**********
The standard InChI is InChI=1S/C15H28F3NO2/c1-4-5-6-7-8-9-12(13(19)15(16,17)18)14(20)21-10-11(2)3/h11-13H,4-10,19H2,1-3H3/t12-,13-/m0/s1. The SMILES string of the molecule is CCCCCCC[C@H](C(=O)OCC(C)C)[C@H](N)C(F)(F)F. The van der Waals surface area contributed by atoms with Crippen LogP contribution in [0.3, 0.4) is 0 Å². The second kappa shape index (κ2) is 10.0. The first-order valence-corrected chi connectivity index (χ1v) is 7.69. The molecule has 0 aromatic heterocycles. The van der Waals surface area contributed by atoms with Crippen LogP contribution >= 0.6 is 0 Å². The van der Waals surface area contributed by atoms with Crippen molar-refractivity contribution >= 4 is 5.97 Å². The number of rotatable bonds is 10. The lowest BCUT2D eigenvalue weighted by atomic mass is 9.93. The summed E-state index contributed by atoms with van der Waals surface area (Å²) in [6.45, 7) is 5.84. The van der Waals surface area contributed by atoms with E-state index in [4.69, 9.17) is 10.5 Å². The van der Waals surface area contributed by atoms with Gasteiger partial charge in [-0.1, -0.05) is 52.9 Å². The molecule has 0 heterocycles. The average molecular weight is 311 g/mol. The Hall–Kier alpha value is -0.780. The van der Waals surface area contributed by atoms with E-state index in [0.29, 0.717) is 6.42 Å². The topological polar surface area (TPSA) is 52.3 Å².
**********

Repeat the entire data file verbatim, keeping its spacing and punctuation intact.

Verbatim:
The standard InChI is InChI=1S/C15H28F3NO2/c1-4-5-6-7-8-9-12(13(19)15(16,17)18)14(20)21-10-11(2)3/h11-13H,4-10,19H2,1-3H3/t12-,13-/m0/s1. The SMILES string of the molecule is CCCCCCC[C@H](C(=O)OCC(C)C)[C@H](N)C(F)(F)F. The van der Waals surface area contributed by atoms with Crippen LogP contribution in [0.3, 0.4) is 0 Å². The second kappa shape index (κ2) is 10.0. The first-order valence-corrected chi connectivity index (χ1v) is 7.69. The molecule has 0 aromatic heterocycles. The van der Waals surface area contributed by atoms with Crippen LogP contribution >= 0.6 is 0 Å². The van der Waals surface area contributed by atoms with Crippen molar-refractivity contribution >= 4 is 5.97 Å². The number of rotatable bonds is 10. The lowest BCUT2D eigenvalue weighted by atomic mass is 9.93. The summed E-state index contributed by atoms with van der Waals surface area (Å²) in [6.45, 7) is 5.84. The van der Waals surface area contributed by atoms with E-state index in [4.69, 9.17) is 10.5 Å². The van der Waals surface area contributed by atoms with Gasteiger partial charge in [-0.1, -0.05) is 52.9 Å². The molecule has 0 heterocycles. The average molecular weight is 311 g/mol. The Hall–Kier alpha value is -0.780. The van der Waals surface area contributed by atoms with E-state index in [0.29, 0.717) is 6.42 Å². The topological polar surface area (TPSA) is 52.3 Å².